Orphans are a social and financial liability in the developing third world, both to their families and to their country. If ignored or abandoned, these children will become an increasing burden on their surrounding society. Because of their large numbers, they will make a significant impact on the future of Africa.
The Moravian Church of Western Tanzania’s orphan program began in 2001. Functioning as both Christian outreach and an effort at evangelism, it provides food, clothing, medical care, and educational assistance to all orphans regardless of religious affiliation.
Unlike most African nations, primary school (grades 1-7) is free in Tanzania, but the students are responsible for purchasing their own uniforms and school supplies. The program provides these items to the orphans, thus enabling many who were previously unable to take advantage of a free primary education to do so. Most encouraging, several children in their mid teens, in spite of their age, have returned to grade school.
In 2005, Rehema Salumu finished the seventh grade and became the first orphan to pass the government’s secondary school entrance exam. The tuition and additional fees required for secondary education are beyond the reach of most Tanzanians, but recognizing this child’s potential, Mama Kimwaga, the head of the orphan program, asked if a donor could be found to allow her to continue her education. Central Moravian’s Busy Workers generously provided the necessary funding.
One year later Dr. Benedict Ruhamya, speaking to a large gathering of Moravians in Bethlehem, made an impassioned plea to include secondary school scholarships as a routine part of the orphan program. Central’s Twenty Minute Society agreed with his sentiments and donated the necessary funding to begin. With additional support from the newly created “Adopt-a-Village,” secondary school education became an standard part of orphan care.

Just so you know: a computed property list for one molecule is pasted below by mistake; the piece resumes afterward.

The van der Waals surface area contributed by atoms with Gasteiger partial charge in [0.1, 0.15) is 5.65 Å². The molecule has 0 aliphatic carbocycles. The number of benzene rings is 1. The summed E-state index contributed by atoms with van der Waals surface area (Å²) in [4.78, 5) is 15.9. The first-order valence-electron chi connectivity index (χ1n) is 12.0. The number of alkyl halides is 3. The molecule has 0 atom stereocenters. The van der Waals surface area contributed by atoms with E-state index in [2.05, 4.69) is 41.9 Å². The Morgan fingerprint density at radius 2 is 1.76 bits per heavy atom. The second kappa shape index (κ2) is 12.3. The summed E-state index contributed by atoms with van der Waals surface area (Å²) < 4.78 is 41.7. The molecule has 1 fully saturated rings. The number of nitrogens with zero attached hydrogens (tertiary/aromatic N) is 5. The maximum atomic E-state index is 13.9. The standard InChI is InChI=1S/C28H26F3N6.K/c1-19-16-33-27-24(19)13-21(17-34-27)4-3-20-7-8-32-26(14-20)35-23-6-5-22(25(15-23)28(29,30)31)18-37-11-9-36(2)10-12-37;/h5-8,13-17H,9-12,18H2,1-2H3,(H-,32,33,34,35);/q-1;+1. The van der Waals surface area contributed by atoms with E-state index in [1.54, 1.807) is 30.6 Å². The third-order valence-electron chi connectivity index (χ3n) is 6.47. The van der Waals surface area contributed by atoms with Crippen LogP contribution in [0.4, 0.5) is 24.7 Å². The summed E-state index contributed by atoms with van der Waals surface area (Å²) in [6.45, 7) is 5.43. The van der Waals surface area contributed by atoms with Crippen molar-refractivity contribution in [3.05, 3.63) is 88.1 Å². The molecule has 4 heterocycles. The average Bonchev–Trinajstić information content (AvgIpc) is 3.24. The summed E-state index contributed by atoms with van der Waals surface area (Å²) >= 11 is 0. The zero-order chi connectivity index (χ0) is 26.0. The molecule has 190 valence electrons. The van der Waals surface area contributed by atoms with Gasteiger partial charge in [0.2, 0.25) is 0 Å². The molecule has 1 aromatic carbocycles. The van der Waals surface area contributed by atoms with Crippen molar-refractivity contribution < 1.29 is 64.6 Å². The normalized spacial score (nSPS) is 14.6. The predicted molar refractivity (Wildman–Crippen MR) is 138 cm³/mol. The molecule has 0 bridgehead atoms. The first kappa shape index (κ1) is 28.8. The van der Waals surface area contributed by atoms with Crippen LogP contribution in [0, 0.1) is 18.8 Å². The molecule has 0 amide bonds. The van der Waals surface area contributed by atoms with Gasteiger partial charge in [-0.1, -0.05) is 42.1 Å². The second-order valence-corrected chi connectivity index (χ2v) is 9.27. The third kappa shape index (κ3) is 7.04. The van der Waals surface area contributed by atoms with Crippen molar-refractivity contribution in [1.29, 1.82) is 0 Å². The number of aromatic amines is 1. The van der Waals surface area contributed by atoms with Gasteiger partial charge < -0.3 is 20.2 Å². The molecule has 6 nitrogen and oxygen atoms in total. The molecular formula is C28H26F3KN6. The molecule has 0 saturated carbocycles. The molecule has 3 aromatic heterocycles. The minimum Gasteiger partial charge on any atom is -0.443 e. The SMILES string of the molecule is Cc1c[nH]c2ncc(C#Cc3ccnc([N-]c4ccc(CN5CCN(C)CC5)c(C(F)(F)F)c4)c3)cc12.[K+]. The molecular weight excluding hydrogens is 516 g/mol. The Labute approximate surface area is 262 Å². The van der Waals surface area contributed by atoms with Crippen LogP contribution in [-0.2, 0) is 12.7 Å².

Four years ago Asha Mikadadi, a Muslim orphan, began attending a secondary school for specially gifted girls located over two hundred kilometers from her home. She did exceptionally well, and this year became the first girl in the program to enter high school. While unique in her achievement, she is only one of 439 orphans who are using these scholarships to continue their education beyond primary school.
Lenard Sindano and Paulo John both graduated from high school in 2010 and became the first orphans eligible to enter the university. After discussion with local leader Mama Kimwaga and review of the program’s finances, it was decided to fund students’ ongoing education needs as long as they fulfilled the government’s continuing education requirements and were enrolled in a government school. In April of this year Lenard Sindano graduated from teachers college; he will begin his career as a secondary school teacher this summer. Paulo John will finish his three year program in education next spring.
Not all students that finish primary school continue on an academic track. Like many others, Justin Oscar, an orphan from the village of Lembeli, passed the secondary school entrance exam and enrolled at the vocational educational training authority, known as VETA. After three years of training he graduated in 2010 as a professional driver, an important and well paid position in Tanzania. He now has a secure job working for a corporation in the city of Tabora.
Orphans account for over 15 percent of the Tanzanian youth population. Due to the country’s poverty, which is exacerbated within these broken families, they rarely experience opportunities equal to those of their non-orphaned peers. By providing these children with the financial resources necessary to remain in school, the orphan program gives them the chance to become productive citizens, advancing not only their own lives but contributing to their country as well.
Bill Hoffman is a member of Central Moravian Church and leads the Adopt-a-Village program. He provides frequent reports on the work of the church in Tanzania, home to more than half of the Moravians worldwide.